Ganglioglioma is a rare, slow-growing primary central nervous system (CNS) tumor that most often occurs in the temporal lobe of children and young adults .
Gangliogliomas are usually benign WHO grade I tumors ; The presence of anaplastic changes in the glial component is considered to represent WHO grade III (anaplastic ganglioglioma). Criteria for WHO Grade II have been suggested but not established. Malignant transformation of spinal ganglioglioma has been observed only in a select few cases . Poor prognostic factors for adults with gangliogliomas include prognosis, male sex, and malignant histologic features.
Histologically, ganglioglioma is composed of both neoplastic glial and ganglion cells that are disorganized, variably cellular, and non-infiltrating. Sometimes, it can be challenging to differentiate ganglion cell tumors from infiltrating gliomas with trapped neurons. The presence of neoplastic ganglion cells forming the presence of abnormal clusters of binucleation and malformed neurons are useful clues to favor ganglioglioma over glioma. The glial component of ganglioglioma includes fibrous astrocytes with varying degrees of cellular atypia . Neoplastic neuronal components are often clustered or randomly oriented. fibrovascularThe stroma is limited to the neuronal component, perivascular lymphocytic infiltration, and small foci of calcification are common, as is immunopositivity for synaptophysin , neuron-specific enolase, and chromogranin A. Elevated Ki-67 and p53 labeling index is associated with more aggressive tumor behavior in both children and adults with gangliogliomas. The rare event of malignant transformation is confined to the glial cell population, and is characterized by increased cellularity and mitotic activity , endothelial proliferation and necrosis.
Computed tomography (CT) is not a generally recommended method for the diagnosis and evaluation of spinal cord tumors. Evaluation with magnetic resonance (MR) usually demonstrates a solid or mixed solid and cystic mass spread over a long segment of the cord with hypointense T1 signal and hyperintense T2 signal in the solid component. Enhancement patterns are highly variable, ranging from minimal to marked, and may be solid, rimmed, or lumpy. Adjacent bone swelling and syringomyelia and peritumoral cysts may be present in addition to reactive scoliosis.
It is nearly impossible to differentiate ganglioglioma from other more common intramedullary neoplasms based on imaging alone. Astrocytoma and ependymoma are the more familiar intramedullary tumors that share many of the same characteristics as ganglioglioma, including T2 hyperintensity, enhancement, tumoral cysts, and cord edema. Poorly defined margins may be more suggestive of astrocytoma, whereas a central location in the spinal cord, hemorrhage, and hemosiderin staining are often seen with ependymoma. Hemangioblastoma and paraganglioma are less common intramedullary tumors, but since they are encountered more often than ganglioglioma, they should also be included in the differential diagnosis.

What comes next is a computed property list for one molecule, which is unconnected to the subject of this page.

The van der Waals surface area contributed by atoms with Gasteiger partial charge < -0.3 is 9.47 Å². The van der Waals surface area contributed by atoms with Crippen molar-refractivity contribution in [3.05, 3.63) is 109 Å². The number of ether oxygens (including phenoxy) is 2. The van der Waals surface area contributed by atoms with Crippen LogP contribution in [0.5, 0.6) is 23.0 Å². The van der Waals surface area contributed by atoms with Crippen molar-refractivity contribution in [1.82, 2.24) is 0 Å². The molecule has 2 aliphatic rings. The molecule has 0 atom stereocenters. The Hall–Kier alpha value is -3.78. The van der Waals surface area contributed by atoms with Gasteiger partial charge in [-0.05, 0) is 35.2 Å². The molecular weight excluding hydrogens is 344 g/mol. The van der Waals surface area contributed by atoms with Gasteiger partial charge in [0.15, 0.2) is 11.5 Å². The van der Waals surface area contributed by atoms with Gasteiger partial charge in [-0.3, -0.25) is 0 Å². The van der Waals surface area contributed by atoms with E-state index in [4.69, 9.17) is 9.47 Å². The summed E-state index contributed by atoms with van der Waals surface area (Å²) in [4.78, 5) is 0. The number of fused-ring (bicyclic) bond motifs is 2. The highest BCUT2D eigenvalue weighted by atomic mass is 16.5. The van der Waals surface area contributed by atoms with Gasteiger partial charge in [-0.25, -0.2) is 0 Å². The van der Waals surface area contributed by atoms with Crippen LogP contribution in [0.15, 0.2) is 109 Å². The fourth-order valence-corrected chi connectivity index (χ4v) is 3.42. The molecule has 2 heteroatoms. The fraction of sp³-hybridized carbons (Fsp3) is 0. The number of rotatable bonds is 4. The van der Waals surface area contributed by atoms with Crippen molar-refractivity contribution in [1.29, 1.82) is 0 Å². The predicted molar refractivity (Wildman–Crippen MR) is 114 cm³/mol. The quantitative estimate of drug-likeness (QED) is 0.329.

Definitive treatment for ganglioglioma requires gross total surgery , and when this is achieved a good prognosis is usually expected. However, unclear tumor margins and the desire to preserve normal spinal cord tissue, motor and sensory function may prevent complete resection of the tumor. According to a series by Lang et al reviewing several patients with resected spinal cord ganglioglioma, the 5- and 10-year survival rates after total resection were 89% and 83%, respectively.  In that study, patients with spinal ganglioglioma had a 3.5-fold higher relative risk of tumor recurrence than patients with supratentorial ganglioglioma .Was . It has been recognized that postoperative outcome is closely related to preoperative neurological status as well as the ability to achieve complete resection.
With the exception of WHO grade III anaplastic ganglioglioma, radiation therapy is generally considered to have no role in the treatment of ganglioglioma. In fact, radiation therapy can induce malignant transformation of a recurrent ganglioglioma many years later. Adjuvant chemotherapy is also generally reserved for anaplastic gangliogliomas, but has been partially used in low-grade spinal gangliogliomas that show evidence of disease progression.